Good afternoon ladies and gentlemen. It is a pleasure to be here with you today.
Why do we need data on unowned cats? How many unowned cats are in this country? Do we need to know how many unowned cats there are? We cannot solve a problem until it is first defined.
Five years ago nobody knew exactly how many unowned/stray or feral cats there were. We suspected there were a lot, but didn't have hard data.
We knew there were lots of cats and kittens entering the shelters, but we didn't know how many of them were unsuitable for adoption because they were wild, or how many were unweaned kittens, or how many were sick or injured.
We knew a problem needed to be solved, but there was no data to provide solutions, or to even pinpoint exactly what the problem was, other than a rough statement that "too many dogs and cats are entering the shelters."
Five years ago National Pet Alliance set out to find the answers to some of these questions. We raised funds and received a matching grant from CFA to do a random survey of 1000 households in Santa Clara County.
For those of you unfamiliar with this county, it is otherwise known as Silicon Valley, and encompasses San Jose and a dozen other smaller cities and towns. San Jose is the 11th largest city in the country. The population of the county is over 800,000.
Dr. Roger Nassar, the statistician who did the Las Vegas survey on dogs and cats, helped us design the questionnaire and calling patterns.
What we found from the survey astounded us. We asked one question on stray cats -- "Are you feeding stray cats? If so, how many?" 40% of the known cat population were unowned strays, county wide. 40%! But in the rural areas it was 63%. This is an incredible number. We must also understand that these cats are, for the most part, a couple of cats on the doorstep.
After obtaining these results, we were eager to delve into the unowned cat issues further, and were delighted to have the opportunity to do another random survey in San Diego County in 1994.
This time we asked more questions about unowned cats and found Santa Clara County is not the only county feeding strays.
In San Diego, 36% of households were also feeding stray cats. We also found 53% of the kittens known to have been produced by these stray cats disappeared. No one did anything about them.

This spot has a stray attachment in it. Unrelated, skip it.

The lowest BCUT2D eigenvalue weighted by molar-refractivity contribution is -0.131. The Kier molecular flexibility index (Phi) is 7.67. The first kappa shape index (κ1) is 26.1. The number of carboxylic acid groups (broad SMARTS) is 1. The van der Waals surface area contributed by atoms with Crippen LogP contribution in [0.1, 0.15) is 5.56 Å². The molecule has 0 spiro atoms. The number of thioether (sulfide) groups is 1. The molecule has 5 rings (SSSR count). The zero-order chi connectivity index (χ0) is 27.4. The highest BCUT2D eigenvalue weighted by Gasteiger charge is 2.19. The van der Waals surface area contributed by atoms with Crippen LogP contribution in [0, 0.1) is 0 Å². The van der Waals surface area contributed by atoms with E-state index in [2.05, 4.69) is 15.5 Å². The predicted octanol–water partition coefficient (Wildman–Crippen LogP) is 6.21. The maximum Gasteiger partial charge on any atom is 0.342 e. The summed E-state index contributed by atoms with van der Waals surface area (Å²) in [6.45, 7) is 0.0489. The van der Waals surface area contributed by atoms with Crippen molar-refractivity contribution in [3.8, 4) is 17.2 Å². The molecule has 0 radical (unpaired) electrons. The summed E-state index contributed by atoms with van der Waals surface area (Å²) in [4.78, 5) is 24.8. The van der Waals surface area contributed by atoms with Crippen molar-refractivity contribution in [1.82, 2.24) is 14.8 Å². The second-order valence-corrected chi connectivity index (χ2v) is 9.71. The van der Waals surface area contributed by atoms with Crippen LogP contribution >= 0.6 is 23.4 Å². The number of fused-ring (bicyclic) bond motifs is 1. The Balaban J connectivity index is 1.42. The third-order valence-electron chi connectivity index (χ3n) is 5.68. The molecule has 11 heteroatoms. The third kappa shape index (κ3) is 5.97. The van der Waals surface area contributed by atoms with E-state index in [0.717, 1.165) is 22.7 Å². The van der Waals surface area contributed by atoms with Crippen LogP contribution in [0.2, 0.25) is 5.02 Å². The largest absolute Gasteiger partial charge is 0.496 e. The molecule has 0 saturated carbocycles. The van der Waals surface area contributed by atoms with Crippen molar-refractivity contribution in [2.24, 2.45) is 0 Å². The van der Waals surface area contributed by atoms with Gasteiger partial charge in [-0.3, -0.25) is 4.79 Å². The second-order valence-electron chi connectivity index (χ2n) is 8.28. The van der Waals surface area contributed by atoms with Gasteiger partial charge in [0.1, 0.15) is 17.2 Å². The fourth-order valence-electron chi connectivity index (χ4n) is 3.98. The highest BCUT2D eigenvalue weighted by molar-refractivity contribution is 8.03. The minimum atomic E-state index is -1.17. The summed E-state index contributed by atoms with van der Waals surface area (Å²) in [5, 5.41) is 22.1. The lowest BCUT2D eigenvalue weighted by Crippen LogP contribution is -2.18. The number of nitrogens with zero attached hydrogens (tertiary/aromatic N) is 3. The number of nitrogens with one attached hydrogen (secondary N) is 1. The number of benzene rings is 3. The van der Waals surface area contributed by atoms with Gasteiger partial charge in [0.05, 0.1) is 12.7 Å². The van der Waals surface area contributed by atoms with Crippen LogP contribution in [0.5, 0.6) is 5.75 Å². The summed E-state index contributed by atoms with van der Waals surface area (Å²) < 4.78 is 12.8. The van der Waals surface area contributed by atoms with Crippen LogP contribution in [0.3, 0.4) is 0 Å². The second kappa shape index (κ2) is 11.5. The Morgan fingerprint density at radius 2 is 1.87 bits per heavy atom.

When we know that the vast majority of owned cats are altered, and that the vast majority of unowned cats are not, and that 53% of the stray kittens born disappear into the neighborhood to produce more, it is easy to see where the problem lies.
There are only 4 ways to handle stray cats:
In San Diego, the Feral Cat Coalition decided they would try the trap/alter/release method. With donations only, from 1992-1994, they altered over 3100 trapped cats. 72% of the females were either in heat, pregnant or lactating. Over the same time period, Animal Control reported a 35% reduction in stray cat intakes, and a 40% reduction in cat euthanasias. There was no other explanation for the drop.
The City of San Jose, in an effort to appease the warring factions, decided to fund a free voucher program to alter any cat. Almost two years later, over 6000 cats have been altered, 1/2 of which were strays, and 60% female. We have yet to see a large drop in shelter stray cat intakes, no doubt due to the small number of strays altered in relation to the huge number in the city. But, we are hopeful that the low numbers of kittens in the shelter this summer, and the very few ads in the paper for kittens, are a result of the program.
Tomorrow, I will go into detail on the data which has been collected from our various research projects, and compare it to other research which has been done. We feel strongly that all the facts collected point to only one conclusion:
Owned cats are not the cause or the solution to the problem of too many cats entering the shelters. Unowned cat reproduction must be addressed -- not by new laws--but by making it as easy as possible for citizens to round up and alter as many stray cats as possible.
We believe more research is needed:
We are interested in doing the research, but need funding. The more data we have, the sooner we will completely define the problem, and the sooner all of us will be able to solve the problem of too many stray cats entering the shelter, and raise the status of cats.
Four Study Comparison, Alternatives and Conclusions (presented Sunday, August 10, 1996)